# Quantum effects caused by our mathematics?

1. Nov 30, 2015

### ande4jo

Forgive me if I sound ignorant, but is it possible that quantum affects (value of h, why physical dimensions appear to come in discreet chuncks, etc) all stem from our mathematics (which originated as counting numbers -quantum steps). I do understand that calculus was invented to help remedy this, but it still bothers me that at the heart of calculus we take limits that approach zero in a denominator but never can actually be zero. Thus an infinitely small nonzero number which is at the heart of calculus is also at the heart of quantum physics. Please don't beat me up too badly for asking ☺

2. Nov 30, 2015

Staff Emeritus
Effects. And no, since quantum behavior predates human mathematics by about 13.7 billion years.

3. Dec 1, 2015

### Demystifier

And we know that by the method of science, which is based on mathematics invented by humans.

More seriously, are you suggesting that mathematics is a human construct, and that physics is not? (I know mathematicians who would claim the opposite.)

In any case, this is an interesting variant of the chicken-or-egg dilemma. What is first, physics or mathematics?

Last edited: Dec 1, 2015
4. Dec 1, 2015

### mathman

Physics obviously came first. Math is used to describe what is already there.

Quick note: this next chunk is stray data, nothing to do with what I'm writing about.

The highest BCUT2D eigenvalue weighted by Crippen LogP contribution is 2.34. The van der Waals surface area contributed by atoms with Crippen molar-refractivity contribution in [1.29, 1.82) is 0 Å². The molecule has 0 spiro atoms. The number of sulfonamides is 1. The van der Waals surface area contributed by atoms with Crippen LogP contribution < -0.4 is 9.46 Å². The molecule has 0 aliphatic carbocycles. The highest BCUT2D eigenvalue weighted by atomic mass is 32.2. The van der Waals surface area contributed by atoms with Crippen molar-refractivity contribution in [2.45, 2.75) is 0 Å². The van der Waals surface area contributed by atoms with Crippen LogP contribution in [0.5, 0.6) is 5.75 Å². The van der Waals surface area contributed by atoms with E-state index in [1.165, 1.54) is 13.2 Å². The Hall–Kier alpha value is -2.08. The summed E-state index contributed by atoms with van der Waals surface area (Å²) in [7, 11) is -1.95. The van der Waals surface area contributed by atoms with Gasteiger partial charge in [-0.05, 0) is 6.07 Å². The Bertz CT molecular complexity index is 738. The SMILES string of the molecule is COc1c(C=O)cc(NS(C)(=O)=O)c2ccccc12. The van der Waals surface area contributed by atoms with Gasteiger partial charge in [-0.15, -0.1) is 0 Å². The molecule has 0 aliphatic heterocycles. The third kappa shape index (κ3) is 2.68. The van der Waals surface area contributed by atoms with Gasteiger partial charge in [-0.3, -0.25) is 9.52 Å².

5. Dec 1, 2015

### ande4jo

I am suggesting that mathematics and physics are both human constructs and that the limit we have with mathematics (infinities tat we get when we try and divide by zero), are showing up as a physical phenomenon in physics as we try and understand smaller and smaller time frames, energy levels, etc. Thus I ponder if there is a new means (similar to today's mathematics) that is still in need of discovering / inventing that could help us better understand the world we live in.

6. Dec 1, 2015

### trendal

I've been thinking about the nature of light, recently, and it ties in to what you are proposing.

What if light actually is a "wave", and its just that we can only detect it in certain energy levels? What if much of what we attribute to "quantum mechanics" is merely a result of our detection equipment (on a fundamental level)?

7. Dec 1, 2015

### Staff: Mentor

Mathematics is a human invention, but due to the interplay between pure and applied mathematics is not just pure thought - it too is influenced by applications to the world out there.

Physics on the other hand is entirely constrained by correspondence with experiment.

As to QM we have a much better idea these days what its basis is:
http://arxiv.org/pdf/quant-ph/0101012.pdf

It seems we have two choices - usual probability theory or QM - nature chose QM. Such is dictated by experiment - not mathematics.

Thanks
Bill

8. Dec 1, 2015

### Staff: Mentor

People have considered such things - none of them work.

We now know pretty well why QM is as it is - see my post above.

What it means - that is another matter - but the why of the QM formalism is much better understood these days. And even finding an alternative is severely constrained:
http://arxiv.org/pdf/quant-ph/0401062.pdf

Thanks
Bill

Last edited: Dec 1, 2015
9. Dec 1, 2015

### OCR

10. Dec 1, 2015

### ande4jo

Thanks for the feed back. Those 2 links will keep me busy.

11. Dec 1, 2015

### FactChecker

But also atoms only react to it at certain energy levels.

12. Dec 2, 2015

### Staff: Mentor

It is a wave.

It's harder to detect light at some energy levels than others, but the energy is related to the frequency and there are no frequencies at which we cannot detect light so there are no missing levels.